Steampunk and Nineteenth-Century Digital Humanities: Literary Retrofuturisms, Media Archaeologies, Alternate Histories (Routledge 2017).
Steampunk is more than a fandom, a literary genre, or an aesthetic. It is a research methodology turning history inside out to search for alternatives to the progressive technological boosterism sold to us by Silicon Valley. This book turns to steampunk’s quirky temporalities to embrace diverse genealogies of the digital humanities and to unite their methodologies with nineteenth-century literature and media archaeology. The result is nineteenth-century digital humanities, a retrofuturist approach in which readings of steampunk novels like William Gibson and Bruce Sterling’s The Difference Engine andKen Liu’s The Grace of Kings collide with nineteenth-century technological histories like Charles Babbage’s use of the difference engine to enhance worker productivity and Isabella Bird’s spirit photography of alternate history China.
“This book’s most novel contribution to Victorian studies, however, lies in its ability to imagine a more inclusive future for the field and for nineteenth-century digital humanities.”
—Johanna Swafford, Victorian Studies 60.4 (Summer 2018).
“Steampunk, he argues, gives us a new reading practice, one that isn’t constrained by historical period or close reading but instead gives us access to “a startlingly diverse set of narratives about the nineteenth century, themselves a consequence of the objects, cultures, signals, and interfaces used to access that history” (5). I find this to be the most exciting part of Whitson’s project. It opens up an energizing range of possibilities for studying the past in the presentist mode that has recently garnered much attention in Victorian literary studies.”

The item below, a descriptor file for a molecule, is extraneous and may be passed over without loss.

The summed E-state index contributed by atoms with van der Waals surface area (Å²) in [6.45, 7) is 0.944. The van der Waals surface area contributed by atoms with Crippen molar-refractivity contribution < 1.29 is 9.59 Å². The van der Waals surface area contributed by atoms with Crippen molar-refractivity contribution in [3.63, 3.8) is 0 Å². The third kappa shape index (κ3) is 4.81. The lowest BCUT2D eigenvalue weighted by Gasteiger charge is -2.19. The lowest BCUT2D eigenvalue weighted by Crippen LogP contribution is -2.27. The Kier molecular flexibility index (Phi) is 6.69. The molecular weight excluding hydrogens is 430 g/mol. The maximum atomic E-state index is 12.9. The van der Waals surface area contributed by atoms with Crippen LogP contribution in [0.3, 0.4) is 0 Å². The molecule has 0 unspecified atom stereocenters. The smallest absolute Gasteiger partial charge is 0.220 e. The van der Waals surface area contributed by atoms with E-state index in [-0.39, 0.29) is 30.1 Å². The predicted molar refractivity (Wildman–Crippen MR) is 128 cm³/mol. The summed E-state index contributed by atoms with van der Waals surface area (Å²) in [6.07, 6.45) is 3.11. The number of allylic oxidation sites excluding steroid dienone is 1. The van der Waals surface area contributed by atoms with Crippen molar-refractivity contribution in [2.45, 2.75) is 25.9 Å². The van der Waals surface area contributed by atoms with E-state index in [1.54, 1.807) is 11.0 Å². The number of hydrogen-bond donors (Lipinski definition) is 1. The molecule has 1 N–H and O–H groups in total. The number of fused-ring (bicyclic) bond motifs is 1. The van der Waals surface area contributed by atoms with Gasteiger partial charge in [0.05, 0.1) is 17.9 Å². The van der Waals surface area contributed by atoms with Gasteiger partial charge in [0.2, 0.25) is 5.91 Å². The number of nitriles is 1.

—Megan Ward, Postmodern Culture 28.2 (January 2018).
“He argues that digital humanities are currently limited to a focus on archiving and preservation, when scholars could be engaging with these archives more actively through various material and narrational methods, exemplified in steampunk through the construction of gadgets, appropriation of older technological methodologies, and reconsideration of political protest through counter-historical imaginaries.”
—Jaymee Goh Sook Yi, Science Fiction Studies 45.2 (July 2018).
“Roger Whitson’s book is a timely, conceptually ambitious, innovative study that stresses the usefulness of steampunk in exposing the natural and historical processes built into digital humanities. […] [T]he steampunk mode is one of layering, negotiation and entanglement. Similarly, the book itself stratifies its contents in reordered configurations and dynamic juxtapositions, discussing an array of genres and media: fiction, essays, technical descriptions, painting, photography, graphic novels, exhibition items, emails, video recording, social media, and video games.”
— Kostas Boyiopoulos, The British Association of Romantic Studies Review 52 (2018).
“Whitson sets two goals: first, to look at the nineteenth century as both a historical period and a digital system whose various cultural practices are currently being played with by a variety of artists, scholars, and other makers; second, to see steampunk not simply as an aesthetic, but as a vehicle for contemporary expressions through nineteenth-century technologies, storytelling devices, fashions, etc. He is largely successful in realizing these goals.”
—Johnathan P. Lewis, Extrapolation 59.3 (2018).
“As each of Whitson’s five chapters demonstrates, time and existence have not only been anthropocentrized, but Westernized and whitewashed as well. To challenge such perspectives, Whitson argues, we might borrow methods from steampunk’s response to capitalism, globalization, industrialization, and Westernization.”
—Jessica Witte, Configurations 26.2 (Spring 2018).